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Fourth-quarter losses were narrowed at Elizabeth Arden Inc. as sales slipped for the three months ended June 30.
This story first appeared in the August 14, 2009 issue of WWD. Subscribe Today.
The Miramar, Fla.-based firm incurred a $3.6 million loss during the quarter compared with a loss of $10.4 million during the same period a year ago. On a diluted earnings per share basis, the loss was 13 cents, versus 38 cents a year ago.
Wall Street analysts were expecting a loss of 8 cents a share, according to Yahoo Finance.
Revenues came in at $212.6 million for the quarter, a decline of 10 percent from $236.3 million last year, due to “weakness” in the U.S. and travel retail during the third and fourth fiscal quarters.
Quarterly gross profits were up slightly at $91.9 million, from $90.1 million the previous year, a 1.9 percent gain. As a percentage of sales, the company posted a gross profit margin of 43.2 percent, from 38.1 percent in the year-ago period. Depreciation and amortization for the quarter totaled nearly $7 million, while, the previous year, that figure totaled $6.3 million.
Two-thirds of Arden’s business is based on fragrance in North America, which includes department stores and mass market retailers, as well as the firm’s businesses in Canada, Puerto Rico and online.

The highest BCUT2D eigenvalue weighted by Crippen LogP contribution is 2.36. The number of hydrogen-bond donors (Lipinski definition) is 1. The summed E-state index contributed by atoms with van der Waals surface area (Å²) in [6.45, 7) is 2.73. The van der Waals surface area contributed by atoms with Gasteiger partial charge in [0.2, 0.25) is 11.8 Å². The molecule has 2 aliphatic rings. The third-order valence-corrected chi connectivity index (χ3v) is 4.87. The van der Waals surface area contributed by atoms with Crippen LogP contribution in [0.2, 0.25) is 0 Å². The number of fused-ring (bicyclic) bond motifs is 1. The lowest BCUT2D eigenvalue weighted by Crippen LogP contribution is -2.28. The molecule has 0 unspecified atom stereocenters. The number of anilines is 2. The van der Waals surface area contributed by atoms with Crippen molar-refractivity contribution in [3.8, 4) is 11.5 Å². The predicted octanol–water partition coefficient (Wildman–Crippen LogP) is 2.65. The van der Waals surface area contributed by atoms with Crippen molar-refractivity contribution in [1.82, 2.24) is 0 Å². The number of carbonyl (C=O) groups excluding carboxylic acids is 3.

“[The firm’s] U.S. department store business had a very difficult year, especially in the second quarter, due to [retailers’] deleveraging of inventory, particularly fragrance inventory,” E. Scott Beattie, chairman, president and chief executive officer, told analysts during a conference call after the close of the stock market Thursday.
He added that this destocking is ongoing.
“We finished fiscal 2009 as we had anticipated, and while it was a challenging year, we accomplished a great deal,” stated Beattie. “Our Global Efficiency Re-engineering initiative allowed us to improve gross margins, reduce inventories by $90 million year-over-year and generate cash flow from operations of $37 million.
A third of the company’s business is international and Beattie noted that, while the Elizabeth Arden brand helped drive the international business, the firm’s international distribution and travel retail businesses were “extremely soft for the second half of the year.” In addition to the performance of the Arden brand, another bright spot was Asia Pacific, which helped offset declines overall on the international front.
Beattie said the firm’s “long-term goal is to double the size of the Elizabeth Arden brand,” with a focus on its core skin care and related color brands. He added the brand will be celebrating its 100th anniversary in 2010.
For the full fiscal year, the firm swung to a loss of $6.2 million, or 22 cents a share, from profits of $19.9 million, or 68 cents a share, the previous year. Full-year sales were $1.07 billion, a 6.2 percent decline from $1.14 billion the previous year.
The company set guidance for the first quarter of fiscal 2010 of net sales of $255 million to $265 million and a loss per diluted share of 3 cents to 8 cents.
For the fiscal year ending June 30 company expectations are for net sales to increase by 2 percent to 3.5 percent, the firm stated, and earnings per diluted share to be in the range of 50 cents to 65 cents.